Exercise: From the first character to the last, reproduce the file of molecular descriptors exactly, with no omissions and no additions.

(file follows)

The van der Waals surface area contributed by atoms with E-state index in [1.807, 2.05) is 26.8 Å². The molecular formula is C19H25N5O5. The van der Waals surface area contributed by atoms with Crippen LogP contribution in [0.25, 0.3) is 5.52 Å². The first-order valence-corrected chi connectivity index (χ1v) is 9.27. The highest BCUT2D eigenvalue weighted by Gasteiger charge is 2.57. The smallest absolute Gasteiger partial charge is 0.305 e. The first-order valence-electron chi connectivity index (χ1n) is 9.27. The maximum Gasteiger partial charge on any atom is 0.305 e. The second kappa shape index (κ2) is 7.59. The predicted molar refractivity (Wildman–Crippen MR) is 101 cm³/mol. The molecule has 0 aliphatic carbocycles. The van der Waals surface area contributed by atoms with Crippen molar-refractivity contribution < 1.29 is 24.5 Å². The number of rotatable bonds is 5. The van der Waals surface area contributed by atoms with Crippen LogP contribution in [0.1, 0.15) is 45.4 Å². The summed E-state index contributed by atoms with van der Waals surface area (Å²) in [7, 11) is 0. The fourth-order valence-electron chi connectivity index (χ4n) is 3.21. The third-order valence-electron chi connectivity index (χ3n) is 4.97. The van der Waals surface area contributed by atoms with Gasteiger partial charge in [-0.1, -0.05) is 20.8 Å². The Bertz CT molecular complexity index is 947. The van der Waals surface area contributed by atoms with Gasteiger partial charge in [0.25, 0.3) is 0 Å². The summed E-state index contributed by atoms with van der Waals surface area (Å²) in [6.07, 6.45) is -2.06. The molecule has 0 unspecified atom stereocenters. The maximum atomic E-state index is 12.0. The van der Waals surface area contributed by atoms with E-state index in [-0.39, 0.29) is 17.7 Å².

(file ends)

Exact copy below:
The van der Waals surface area contributed by atoms with E-state index in [1.807, 2.05) is 26.8 Å². The molecular formula is C19H25N5O5. The van der Waals surface area contributed by atoms with Crippen LogP contribution in [0.25, 0.3) is 5.52 Å². The first-order valence-corrected chi connectivity index (χ1v) is 9.27. The highest BCUT2D eigenvalue weighted by Gasteiger charge is 2.57. The smallest absolute Gasteiger partial charge is 0.305 e. The first-order valence-electron chi connectivity index (χ1n) is 9.27. The maximum Gasteiger partial charge on any atom is 0.305 e. The second kappa shape index (κ2) is 7.59. The predicted molar refractivity (Wildman–Crippen MR) is 101 cm³/mol. The molecule has 0 aliphatic carbocycles. The van der Waals surface area contributed by atoms with Crippen molar-refractivity contribution < 1.29 is 24.5 Å². The number of rotatable bonds is 5. The van der Waals surface area contributed by atoms with Crippen LogP contribution in [0.1, 0.15) is 45.4 Å². The summed E-state index contributed by atoms with van der Waals surface area (Å²) in [7, 11) is 0. The fourth-order valence-electron chi connectivity index (χ4n) is 3.21. The third-order valence-electron chi connectivity index (χ3n) is 4.97. The van der Waals surface area contributed by atoms with Gasteiger partial charge in [-0.1, -0.05) is 20.8 Å². The Bertz CT molecular complexity index is 947. The van der Waals surface area contributed by atoms with Gasteiger partial charge in [0.25, 0.3) is 0 Å². The summed E-state index contributed by atoms with van der Waals surface area (Å²) in [6.07, 6.45) is -2.06. The molecule has 0 unspecified atom stereocenters. The maximum atomic E-state index is 12.0. The van der Waals surface area contributed by atoms with E-state index in [-0.39, 0.29) is 17.7 Å².